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When it comes to planning funerals, a host of options are available, depending on a person’s religious and cultural traditions, personal preferences, and financial means. Some individuals might prefer a simple, private ceremony, while others may want a more traditional funeral with a viewing and visitation. Still others may choose cremation or wish to donate their body to science. In any event, the only way to ensure that a person’s final wishes are followed is by pre-planning and making those wishes known to family and friends. Let’s take a look now at some of the available planning options.
The most common type of final arrangement today is the traditional funeral, which includes three typical rituals: a visitation, a funeral or memorial service, and a burial/interment.
A visitation, also known as a viewing or a wake, allows family and friends to gather to say their final goodbyes. The deceased’s body is placed in a casket, which can be closed or open depending on the wishes of the deceased and the family, as well as the circumstances surrounding the death. A wake or visitation often occurs at a funeral home or church; in some parts of the country, it may be held at the home of the deceased or a family member. It typically takes place the evening or morning before the funeral service and involves rituals such as
• signing a guest book;
• walking through a receiving line and offering condolences to family members;
• viewing photos, videos, or favorite items of the deceased; and
• displaying flower arrangements from family and friends around the casket.
Not all cultures and religions hold a wake, however. For example, among the Jewish religion, family members hold an extended visiting period (about one week) where they gather in a home and invite family and friends to celebrate and mourn the deceased. Unlike a wake, the deceased’s body is not displayed.
A funeral service often includes prayers, readings from religious texts, music, and a sermon by a spiritual leader. Often, family members, friends, or a spiritual leader may deliver a eulogy, which may involve sharing stories, memories, and accomplishments of the deceased. In most cases, a funeral occurs within three to five days after death, although this period may vary due to medical circumstances and religious or cultural beliefs. Many religions have formal rites that can provide a framework for the service. A person can also choose a secular funeral service to be held outside a religious establishment or can incorporate some limited religious aspects into the service.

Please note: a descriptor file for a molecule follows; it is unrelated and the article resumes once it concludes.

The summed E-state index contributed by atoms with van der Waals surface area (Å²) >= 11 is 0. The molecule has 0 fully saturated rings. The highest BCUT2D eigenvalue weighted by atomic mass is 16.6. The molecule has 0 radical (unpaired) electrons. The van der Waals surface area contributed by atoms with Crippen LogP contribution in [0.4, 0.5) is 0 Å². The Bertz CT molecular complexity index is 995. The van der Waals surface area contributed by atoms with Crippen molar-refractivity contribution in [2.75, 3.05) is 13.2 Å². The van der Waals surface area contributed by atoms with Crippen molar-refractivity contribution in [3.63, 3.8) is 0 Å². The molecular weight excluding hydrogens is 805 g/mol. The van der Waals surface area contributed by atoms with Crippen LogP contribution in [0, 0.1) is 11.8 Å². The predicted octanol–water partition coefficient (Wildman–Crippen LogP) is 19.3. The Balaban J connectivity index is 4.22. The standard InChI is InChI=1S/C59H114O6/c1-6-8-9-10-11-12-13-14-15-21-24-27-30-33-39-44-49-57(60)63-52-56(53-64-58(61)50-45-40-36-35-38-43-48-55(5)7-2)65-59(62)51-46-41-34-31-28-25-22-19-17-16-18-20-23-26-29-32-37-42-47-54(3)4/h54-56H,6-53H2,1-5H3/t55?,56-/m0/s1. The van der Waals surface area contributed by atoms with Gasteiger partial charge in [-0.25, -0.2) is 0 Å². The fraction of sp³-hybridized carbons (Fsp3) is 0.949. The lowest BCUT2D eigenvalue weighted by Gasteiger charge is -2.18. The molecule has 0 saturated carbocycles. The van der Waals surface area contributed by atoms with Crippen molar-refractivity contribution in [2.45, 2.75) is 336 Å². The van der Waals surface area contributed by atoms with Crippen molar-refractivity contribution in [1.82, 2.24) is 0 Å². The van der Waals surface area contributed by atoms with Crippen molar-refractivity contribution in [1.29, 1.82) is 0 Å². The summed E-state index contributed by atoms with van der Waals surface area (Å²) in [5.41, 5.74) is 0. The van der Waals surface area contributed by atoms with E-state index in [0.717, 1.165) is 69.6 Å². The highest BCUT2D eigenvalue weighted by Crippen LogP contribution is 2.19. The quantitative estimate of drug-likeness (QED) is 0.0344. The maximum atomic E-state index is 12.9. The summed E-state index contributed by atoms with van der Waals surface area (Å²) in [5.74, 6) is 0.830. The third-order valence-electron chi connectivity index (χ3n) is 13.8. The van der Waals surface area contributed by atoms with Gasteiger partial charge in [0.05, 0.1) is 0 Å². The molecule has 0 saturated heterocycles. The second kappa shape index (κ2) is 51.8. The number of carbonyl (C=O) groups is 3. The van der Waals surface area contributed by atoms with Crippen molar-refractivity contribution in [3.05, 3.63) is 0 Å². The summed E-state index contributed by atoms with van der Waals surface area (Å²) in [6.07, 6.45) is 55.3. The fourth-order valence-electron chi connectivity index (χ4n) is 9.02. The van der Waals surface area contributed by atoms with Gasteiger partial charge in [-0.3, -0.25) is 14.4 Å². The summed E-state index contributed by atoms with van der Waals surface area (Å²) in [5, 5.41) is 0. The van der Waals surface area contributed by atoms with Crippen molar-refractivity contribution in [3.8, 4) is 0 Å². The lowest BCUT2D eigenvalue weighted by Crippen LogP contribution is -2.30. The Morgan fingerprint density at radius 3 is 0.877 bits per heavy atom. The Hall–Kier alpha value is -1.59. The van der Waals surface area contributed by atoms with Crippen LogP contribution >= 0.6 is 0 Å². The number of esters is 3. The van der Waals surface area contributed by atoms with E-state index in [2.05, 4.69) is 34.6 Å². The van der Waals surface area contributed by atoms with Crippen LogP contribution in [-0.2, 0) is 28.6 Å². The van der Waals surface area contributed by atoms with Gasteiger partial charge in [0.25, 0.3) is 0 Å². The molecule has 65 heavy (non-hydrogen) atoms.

A funeral service can be a public event, attended by anyone who cares to attend, or it can be small and private, attended only by family and close friends. A person can also pre-plan where he or she would like the funeral to be held. While most religious services are held in a church or synagogue, they can also be held in a variety of other locations, such as the home of friends or family or directly at a funeral home.
A memorial service is typically a less formal ceremony than a funeral. The main distinction between the two is that the body is present at a funeral; at a memorial service, it is not. Often, when there are no remains, a family may choose to have a memorial service instead. The main purpose of a memorial service is to remember and celebrate the life of a loved one who has died. A memorial service can be held in a church, at a funeral home, in a cemetery chapel, outdoors, or at a restaurant, among other places. The service can be held at any time and is not required to be held
shortly after death. Like a funeral, a memorial service gives family and friends the opportunity to commemorate a person’s life through songs, readings, videos, and pictures. People may also be encouraged to speak openly and share stories about the deceased. Today, many families choose to have both a funeral and a memorial service. Typically, the funeral service is more religious while the memorial is more secular.
A burial service typically occurs immediately following the funeral. The body is transported to the cemetery or mausoleum where a priest, minister, or other spiritual leader will say final blessings and prayers. Often, pallbearers (typically close family or friends) carry the casket from the church or other place of worship after the funeral service to the hearse, and then from the hearse to the gravesite. At the gravesite, family members may place flowers or sentimental items on the casket and can say their final goodbyes. After leaving the cemetery or mausoleum, staff members will bury the body.
Again, the steps in a burial service will vary depending on the religious and cultural beliefs of the deceased and the family. They will also vary depending on whether the person has chosen to be buried or cremated.
While most funerals today are “traditional funerals”—that is, they occur at a funeral home and involve a viewing, funeral and/or memorial service, and burial—a number of other options are also available, including cremation, green funerals, and donating one’s body to science.
Trying to decide on the right casket for a loved one is a very difficult task. You should consider what color and material you may prefer as well as what they may have liked. Caskets come in two basic categories; metal or wood. Once you decide on that, things such as interior material, shape of the casket and personalization features will help you to narrow your choices. Take a few minutes to watch the informational video below which explains the many options that we offer in casket selections.
If you have more questions, remember we are here to answer them 24 hours a day.
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